Like any piece of writing, it is best to keep your audience in mind. Address their issues and concerns. In general, typed thank you letters are recommended. Consider the "personality" of the organization and the rapport you felt during your interviews. If your interview was a fairly informal process and/or you achieved an immediate rapport with your interviewer, a handwritten note might be fine. Be conscientious of the length of time it will take for the interviewer to receive your mailed note. E-mail is appropriate, particularly as a supplement (i.e. do both e-mail and hard copy) when that has been your means of contact with the person you want to thank, or if your contact has expressed a preference for e-mail. This quick method also shows your attention to detail when he or she is likely still in the decision making process of who to hire for the position. In addition to thanking the person you talked with, the thank you letter reinforces the fact that you want the job. Note: Even if you do not want the job, write a thank you letter respectfully withdrawing your application, because you never know what the future holds, always keep your options open. You may also view your thank you letters as follow-up "sales" letters. In other words, you can restate why you want the job, what your qualifications are and/or how you might make significant contributions. This thank you letter is also the perfect opportunity to discuss anything of importance that your interviewer neglected to ask or that you neglected to answer as thoroughly as you would have liked. If you meet with a group of people during an interview you will have to decide whether to send a group or an individual thank you note. Choose your approach based on what you think will be most in keeping with the "personality" of the organization. Also, consider whether the interviews had very much in common with one another. If there was a great deal of similarity (i.e., shared concerns mutually voiced by your interviewers), perhaps a "group" letter will suffice. However it is recommended to take the extra time and send an individual thank you letter to everyone you met with. Sample Letter MSC 340-Ursinus College Collegeville, PA 19426 June 13, XXXX Ms. Roberta Stowe Personnel Manager ABC, Incorporated 345 Atlantic Avenue Mount Laurel, NJ 34095 Dear Ms. Stowe; Thank you for meeting with me on Thursday, June 12, 2009 to discuss the copywriter position that is available at ABC, Incorporated. I was impressed with the enthusiasm you displayed for ABC's future and the helpfulness of your office personnel. Learning about your company's upcoming advertising campaign was exciting and demonstrated your creative approach to advertising. Your description of the special qualifications needed for this position was especially interesting. My ability to work under pressure and meet deadlines has already been proven in the advertising position I held with the Collegeville Independent. As I stated at our meeting, I enjoy the challenge of a competitive environment in which success is based on achievement. I would also like to mention that since our meeting I have received the College Reporter's Award for an article I submitted to the Collegeville Independent. This is my first national award, and I am quite encouraged by this approval of my work. Again, thank you for considering me for this position. I look forward to hearing from you soon. Sincerely,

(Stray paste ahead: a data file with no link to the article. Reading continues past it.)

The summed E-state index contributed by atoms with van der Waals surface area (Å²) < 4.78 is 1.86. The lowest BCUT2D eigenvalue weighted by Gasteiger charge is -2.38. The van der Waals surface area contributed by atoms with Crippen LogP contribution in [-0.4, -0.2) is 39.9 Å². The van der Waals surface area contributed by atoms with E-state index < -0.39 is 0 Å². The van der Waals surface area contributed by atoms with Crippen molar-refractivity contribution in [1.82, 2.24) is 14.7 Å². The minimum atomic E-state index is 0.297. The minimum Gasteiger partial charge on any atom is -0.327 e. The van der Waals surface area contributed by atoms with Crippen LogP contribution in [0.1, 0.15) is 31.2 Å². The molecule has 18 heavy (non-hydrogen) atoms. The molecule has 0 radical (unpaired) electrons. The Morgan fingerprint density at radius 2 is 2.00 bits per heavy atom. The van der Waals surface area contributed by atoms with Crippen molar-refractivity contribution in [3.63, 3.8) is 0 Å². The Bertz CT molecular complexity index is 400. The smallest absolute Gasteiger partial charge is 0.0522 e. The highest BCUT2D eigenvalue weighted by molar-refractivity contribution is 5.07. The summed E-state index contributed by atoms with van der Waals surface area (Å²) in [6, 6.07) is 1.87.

Sample Thank you note
Dear Ms. Jones, It was a pleasure to meet with you and members of your staff during my interview last Tuesday, March 8th. I appreciate the opportunity to learn more about For Kids Sake, Inc. and I was very impressed by the talented staff you employ and their commitment to the meaningful mission your organization strives to achieve. This meeting has increased my interest and enthusiasm about the prospect of becoming a full time employee in your Philadelphia office. I hope your search committee decides that my qualifications are a good fit for your organization because I am confident that I can make a contribution and together we can positively impact the lives of many children and adolescents. Sincerely, Susie Sunshine